Moazzami, A. A., Shrestha, A., Morrison, D. A., Poutanen, K., & Mykkänen, H. (2014). Metabolomics reveals differences in postprandial responses to breads and fasting metabolic characteristics associated with postprandial insulin demand in postmenopausal women. The Journal of Nutrition, 144(6), 807-14. https://doi.org/10.3945/jn.113.188912
Moazzami AA, et al. Metabolomics Reveals Differences in Postprandial Responses to Breads and Fasting Metabolic Characteristics Associated With Postprandial Insulin Demand in Postmenopausal Women. J Nutr. 2014;144(6):807-14. PubMed PMID: 24717363.
* Article titles in AMA citation format should be in sentence-case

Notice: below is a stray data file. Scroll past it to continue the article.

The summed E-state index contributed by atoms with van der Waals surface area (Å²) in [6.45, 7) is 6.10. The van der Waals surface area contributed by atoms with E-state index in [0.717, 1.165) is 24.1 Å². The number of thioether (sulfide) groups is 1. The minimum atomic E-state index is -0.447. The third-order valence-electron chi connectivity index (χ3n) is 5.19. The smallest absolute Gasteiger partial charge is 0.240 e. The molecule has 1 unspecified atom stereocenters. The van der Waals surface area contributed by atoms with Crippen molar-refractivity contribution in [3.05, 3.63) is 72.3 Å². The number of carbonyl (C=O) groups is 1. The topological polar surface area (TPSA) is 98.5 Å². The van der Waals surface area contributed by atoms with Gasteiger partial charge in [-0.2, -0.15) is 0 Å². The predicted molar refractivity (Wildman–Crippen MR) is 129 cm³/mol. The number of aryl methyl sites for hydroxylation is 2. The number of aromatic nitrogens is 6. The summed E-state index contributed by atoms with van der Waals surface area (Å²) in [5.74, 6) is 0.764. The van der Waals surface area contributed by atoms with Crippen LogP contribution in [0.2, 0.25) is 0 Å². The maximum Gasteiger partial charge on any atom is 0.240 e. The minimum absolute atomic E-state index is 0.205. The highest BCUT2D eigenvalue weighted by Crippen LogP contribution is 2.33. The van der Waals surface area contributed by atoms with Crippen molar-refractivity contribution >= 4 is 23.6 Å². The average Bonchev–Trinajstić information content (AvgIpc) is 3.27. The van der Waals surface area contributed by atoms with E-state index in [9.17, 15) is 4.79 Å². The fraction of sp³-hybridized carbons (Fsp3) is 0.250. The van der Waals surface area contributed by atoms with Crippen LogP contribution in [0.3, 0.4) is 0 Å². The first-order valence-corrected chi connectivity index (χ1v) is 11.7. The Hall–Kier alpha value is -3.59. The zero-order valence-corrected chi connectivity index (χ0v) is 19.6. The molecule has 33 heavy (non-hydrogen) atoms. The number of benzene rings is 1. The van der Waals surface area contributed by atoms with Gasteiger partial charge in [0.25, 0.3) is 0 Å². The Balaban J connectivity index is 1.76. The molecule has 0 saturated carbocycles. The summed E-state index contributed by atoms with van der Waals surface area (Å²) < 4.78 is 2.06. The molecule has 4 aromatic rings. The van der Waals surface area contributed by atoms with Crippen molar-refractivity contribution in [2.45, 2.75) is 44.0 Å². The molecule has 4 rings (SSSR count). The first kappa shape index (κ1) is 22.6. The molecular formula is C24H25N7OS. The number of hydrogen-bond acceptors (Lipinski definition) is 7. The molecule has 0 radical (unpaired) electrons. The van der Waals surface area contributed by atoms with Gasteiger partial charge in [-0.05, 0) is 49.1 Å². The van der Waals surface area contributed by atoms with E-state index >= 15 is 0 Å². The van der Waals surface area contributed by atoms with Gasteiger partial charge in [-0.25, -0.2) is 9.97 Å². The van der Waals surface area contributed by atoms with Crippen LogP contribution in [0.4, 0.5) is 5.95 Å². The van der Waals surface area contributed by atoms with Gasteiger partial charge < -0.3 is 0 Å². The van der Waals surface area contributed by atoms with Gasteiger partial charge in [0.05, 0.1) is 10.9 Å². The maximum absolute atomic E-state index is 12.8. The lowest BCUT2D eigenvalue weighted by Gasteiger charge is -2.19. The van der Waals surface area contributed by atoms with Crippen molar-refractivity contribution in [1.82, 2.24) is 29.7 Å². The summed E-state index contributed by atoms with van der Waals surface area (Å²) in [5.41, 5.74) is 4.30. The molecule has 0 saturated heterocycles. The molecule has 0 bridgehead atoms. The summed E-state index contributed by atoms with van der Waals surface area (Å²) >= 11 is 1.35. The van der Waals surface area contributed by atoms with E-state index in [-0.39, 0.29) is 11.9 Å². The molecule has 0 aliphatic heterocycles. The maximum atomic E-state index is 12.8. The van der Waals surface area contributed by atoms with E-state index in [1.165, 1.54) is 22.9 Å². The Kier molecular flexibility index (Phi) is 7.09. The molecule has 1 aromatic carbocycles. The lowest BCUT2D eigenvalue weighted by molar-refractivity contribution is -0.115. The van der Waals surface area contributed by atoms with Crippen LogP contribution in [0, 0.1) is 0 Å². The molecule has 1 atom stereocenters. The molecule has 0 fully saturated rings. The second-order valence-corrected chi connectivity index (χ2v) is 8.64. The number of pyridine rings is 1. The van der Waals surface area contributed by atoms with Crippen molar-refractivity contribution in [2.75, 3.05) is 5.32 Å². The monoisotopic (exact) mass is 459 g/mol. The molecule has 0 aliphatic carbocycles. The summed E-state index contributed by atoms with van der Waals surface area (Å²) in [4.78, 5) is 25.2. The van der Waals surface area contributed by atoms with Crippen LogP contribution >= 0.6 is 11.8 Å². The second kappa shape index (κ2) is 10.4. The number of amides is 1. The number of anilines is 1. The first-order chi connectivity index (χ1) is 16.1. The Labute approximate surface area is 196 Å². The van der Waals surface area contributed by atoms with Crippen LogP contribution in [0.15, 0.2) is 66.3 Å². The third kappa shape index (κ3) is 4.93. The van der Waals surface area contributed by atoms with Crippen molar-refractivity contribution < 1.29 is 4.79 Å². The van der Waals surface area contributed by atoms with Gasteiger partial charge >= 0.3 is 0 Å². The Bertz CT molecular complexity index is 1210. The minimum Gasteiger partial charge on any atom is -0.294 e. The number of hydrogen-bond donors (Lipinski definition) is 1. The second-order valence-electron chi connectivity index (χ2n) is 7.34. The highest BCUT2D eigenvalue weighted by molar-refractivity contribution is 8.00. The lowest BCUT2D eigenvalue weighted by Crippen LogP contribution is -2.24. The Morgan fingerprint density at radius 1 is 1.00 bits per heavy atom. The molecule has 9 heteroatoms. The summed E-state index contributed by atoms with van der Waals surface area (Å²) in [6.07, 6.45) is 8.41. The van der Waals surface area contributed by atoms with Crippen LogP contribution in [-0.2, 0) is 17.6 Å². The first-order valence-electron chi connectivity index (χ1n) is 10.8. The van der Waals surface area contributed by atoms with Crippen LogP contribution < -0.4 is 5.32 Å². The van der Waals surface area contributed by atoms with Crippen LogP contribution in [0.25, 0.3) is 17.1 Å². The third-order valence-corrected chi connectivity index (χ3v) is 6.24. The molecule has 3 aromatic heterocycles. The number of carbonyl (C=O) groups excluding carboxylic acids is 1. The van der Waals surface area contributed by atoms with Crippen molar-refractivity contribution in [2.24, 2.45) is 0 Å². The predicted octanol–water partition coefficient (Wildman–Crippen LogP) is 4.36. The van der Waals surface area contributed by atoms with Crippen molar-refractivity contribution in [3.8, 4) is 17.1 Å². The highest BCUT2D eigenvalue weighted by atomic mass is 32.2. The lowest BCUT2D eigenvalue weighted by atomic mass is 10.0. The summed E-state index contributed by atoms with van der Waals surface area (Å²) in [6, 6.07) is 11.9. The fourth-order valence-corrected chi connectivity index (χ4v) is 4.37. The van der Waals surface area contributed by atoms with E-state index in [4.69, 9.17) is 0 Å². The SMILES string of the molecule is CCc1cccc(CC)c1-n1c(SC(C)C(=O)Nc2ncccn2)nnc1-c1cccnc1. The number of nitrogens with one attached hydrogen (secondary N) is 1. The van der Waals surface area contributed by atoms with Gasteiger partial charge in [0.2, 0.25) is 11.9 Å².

TY - JOUR T1 - Metabolomics reveals differences in postprandial responses to breads and fasting metabolic characteristics associated with postprandial insulin demand in postmenopausal women. AU - Moazzami,Ali A, AU - Shrestha,Aahana, AU - Morrison,David A, AU - Poutanen,Kaisa, AU - Mykkänen,Hannu, Y1 - 2014/04/09/ PY - 2014/4/11/entrez PY - 2014/4/11/pubmed PY - 2014/7/8/medline SP - 807 EP - 14 JF - The Journal of nutrition JO - J. Nutr. VL - 144 IS - 6 N2 - Changes in serum metabolic profile after the intake of different food products (e.g., bread) can provide insight into their interaction with human metabolism. Postprandial metabolic responses were compared after the intake of refined wheat (RWB), whole-meal rye (WRB), and refined rye (RRB) breads. In addition, associations between the metabolic profile in fasting serum and the postprandial concentration of insulin in response to different breads were investigated. Nineteen postmenopausal women with normal fasting glucose and normal glucose tolerance participated in a randomized, controlled, crossover meal study. The test breads, RWB (control), RRB, and WRB, providing 50 g of available carbohydrate, were each served as a single meal. The postprandial metabolic profile was measured using nuclear magnetic resonance and targeted LC-mass spectrometry and was compared between different breads using ANOVA and multivariate models. Eight amino acids had a significant treatment effect (P < 0.01) and a significant treatment × time effect (P < 0.05). RWB produced higher postprandial concentrations of leucine (geometric mean: 224; 95% CI: 196, 257) and isoleucine (mean ± SD: 111 ± 31.5) compared with RRB (geometric mean: 165; 95% CI: 147, 186; mean ± SD: 84.2 ± 22.9) and WRB (geometric mean: 190; 95% CI: 174, 207; mean ± SD: 95.8 ± 17.3) at 60 min respectively (P < 0.001). In addition, 2 metabolic subgroups were identified using multivariate models based on the association between fasting metabolic profile and the postprandial concentration of insulin. Women with higher fasting concentrations of leucine and isoleucine and lower fasting concentrations of sphingomyelins and phosphatidylcholines had higher insulin responses despite similar glucose concentration after all kinds of bread (cross-validated ANOVA, P = 0.048). High blood concentration of branched-chain amino acids, i.e., leucine and isoleucine, has been associated with the increased risk of diabetes, which suggests that additional consideration should be given to bread proteins in understanding the beneficial health effects of different kinds of breads. The present study suggests that the fasting metabolic profile can be used to characterize the postprandial insulin demand in individuals with normal glucose metabolism that can be used for establishing strategies for the stratification of individuals in personalized nutrition. SN - 1541-6100 UR - https://www.unboundmedicine.com/medline/citation/24717363/Metabolomics_reveals_differences_in_postprandial_responses_to_breads_and_fasting_metabolic_characteristics_associated_with_postprandial_insulin_demand_in_postmenopausal_women_ L2 - https://academic.oup.com/jn/article-lookup/doi/10.3945/jn.113.188912 DB - PRIME DP - Unbound Medicine ER -